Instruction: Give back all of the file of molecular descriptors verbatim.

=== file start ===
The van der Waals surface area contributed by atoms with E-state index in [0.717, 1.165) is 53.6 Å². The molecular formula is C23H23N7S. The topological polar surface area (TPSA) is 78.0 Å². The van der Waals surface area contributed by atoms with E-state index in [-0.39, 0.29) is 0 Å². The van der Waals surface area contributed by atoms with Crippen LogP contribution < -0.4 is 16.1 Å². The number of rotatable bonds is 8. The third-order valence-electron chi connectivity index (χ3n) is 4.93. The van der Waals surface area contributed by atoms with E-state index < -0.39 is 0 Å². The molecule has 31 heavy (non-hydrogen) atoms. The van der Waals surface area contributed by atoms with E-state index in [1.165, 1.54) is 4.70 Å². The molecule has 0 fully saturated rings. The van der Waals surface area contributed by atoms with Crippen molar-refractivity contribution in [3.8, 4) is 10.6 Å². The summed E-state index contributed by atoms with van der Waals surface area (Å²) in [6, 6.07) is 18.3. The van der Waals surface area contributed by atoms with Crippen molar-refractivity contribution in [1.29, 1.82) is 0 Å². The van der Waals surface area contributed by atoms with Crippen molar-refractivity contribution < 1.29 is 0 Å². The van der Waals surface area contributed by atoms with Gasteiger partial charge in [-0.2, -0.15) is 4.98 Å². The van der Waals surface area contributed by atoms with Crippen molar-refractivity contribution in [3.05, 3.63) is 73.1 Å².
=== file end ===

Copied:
The van der Waals surface area contributed by atoms with E-state index in [0.717, 1.165) is 53.6 Å². The molecular formula is C23H23N7S. The topological polar surface area (TPSA) is 78.0 Å². The van der Waals surface area contributed by atoms with E-state index in [-0.39, 0.29) is 0 Å². The van der Waals surface area contributed by atoms with Crippen LogP contribution < -0.4 is 16.1 Å². The number of rotatable bonds is 8. The third-order valence-electron chi connectivity index (χ3n) is 4.93. The van der Waals surface area contributed by atoms with E-state index < -0.39 is 0 Å². The molecule has 31 heavy (non-hydrogen) atoms. The van der Waals surface area contributed by atoms with E-state index in [1.165, 1.54) is 4.70 Å². The molecule has 0 fully saturated rings. The van der Waals surface area contributed by atoms with Crippen molar-refractivity contribution in [3.8, 4) is 10.6 Å². The summed E-state index contributed by atoms with van der Waals surface area (Å²) in [6, 6.07) is 18.3. The van der Waals surface area contributed by atoms with Crippen molar-refractivity contribution in [1.29, 1.82) is 0 Å². The van der Waals surface area contributed by atoms with Crippen molar-refractivity contribution < 1.29 is 0 Å². The van der Waals surface area contributed by atoms with Gasteiger partial charge in [-0.2, -0.15) is 4.98 Å². The van der Waals surface area contributed by atoms with Crippen molar-refractivity contribution in [3.05, 3.63) is 73.1 Å².